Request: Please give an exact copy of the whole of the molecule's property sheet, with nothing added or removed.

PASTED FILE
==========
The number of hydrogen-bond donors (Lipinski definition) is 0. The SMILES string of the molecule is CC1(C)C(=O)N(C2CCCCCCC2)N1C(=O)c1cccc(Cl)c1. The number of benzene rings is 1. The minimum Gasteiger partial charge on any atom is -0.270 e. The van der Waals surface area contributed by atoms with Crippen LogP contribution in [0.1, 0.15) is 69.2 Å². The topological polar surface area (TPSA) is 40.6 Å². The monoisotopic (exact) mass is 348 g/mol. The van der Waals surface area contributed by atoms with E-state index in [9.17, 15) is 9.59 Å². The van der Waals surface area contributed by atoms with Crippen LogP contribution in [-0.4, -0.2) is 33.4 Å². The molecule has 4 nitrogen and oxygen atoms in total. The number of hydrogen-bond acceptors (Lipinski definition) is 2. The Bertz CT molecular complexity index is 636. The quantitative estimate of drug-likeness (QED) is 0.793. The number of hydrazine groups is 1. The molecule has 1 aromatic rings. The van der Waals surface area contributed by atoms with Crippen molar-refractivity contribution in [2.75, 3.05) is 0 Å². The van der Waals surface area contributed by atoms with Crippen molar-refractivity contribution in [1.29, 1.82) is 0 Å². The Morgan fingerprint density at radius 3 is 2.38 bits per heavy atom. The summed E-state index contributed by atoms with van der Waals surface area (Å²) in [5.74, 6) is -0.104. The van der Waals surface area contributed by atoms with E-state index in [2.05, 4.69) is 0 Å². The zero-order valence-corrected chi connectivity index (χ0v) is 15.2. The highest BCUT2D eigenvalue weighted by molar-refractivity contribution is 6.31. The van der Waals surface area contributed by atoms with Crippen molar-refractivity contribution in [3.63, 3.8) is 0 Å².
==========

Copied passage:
The number of hydrogen-bond donors (Lipinski definition) is 0. The SMILES string of the molecule is CC1(C)C(=O)N(C2CCCCCCC2)N1C(=O)c1cccc(Cl)c1. The number of benzene rings is 1. The minimum Gasteiger partial charge on any atom is -0.270 e. The van der Waals surface area contributed by atoms with Crippen LogP contribution in [0.1, 0.15) is 69.2 Å². The topological polar surface area (TPSA) is 40.6 Å². The monoisotopic (exact) mass is 348 g/mol. The van der Waals surface area contributed by atoms with E-state index in [9.17, 15) is 9.59 Å². The van der Waals surface area contributed by atoms with Crippen LogP contribution in [-0.4, -0.2) is 33.4 Å². The molecule has 4 nitrogen and oxygen atoms in total. The number of hydrogen-bond acceptors (Lipinski definition) is 2. The Bertz CT molecular complexity index is 636. The quantitative estimate of drug-likeness (QED) is 0.793. The number of hydrazine groups is 1. The molecule has 1 aromatic rings. The van der Waals surface area contributed by atoms with Crippen molar-refractivity contribution in [2.75, 3.05) is 0 Å². The van der Waals surface area contributed by atoms with Crippen molar-refractivity contribution in [1.29, 1.82) is 0 Å². The Morgan fingerprint density at radius 3 is 2.38 bits per heavy atom. The summed E-state index contributed by atoms with van der Waals surface area (Å²) in [5.74, 6) is -0.104. The van der Waals surface area contributed by atoms with E-state index in [2.05, 4.69) is 0 Å². The zero-order valence-corrected chi connectivity index (χ0v) is 15.2. The highest BCUT2D eigenvalue weighted by molar-refractivity contribution is 6.31. The van der Waals surface area contributed by atoms with Crippen molar-refractivity contribution in [3.63, 3.8) is 0 Å².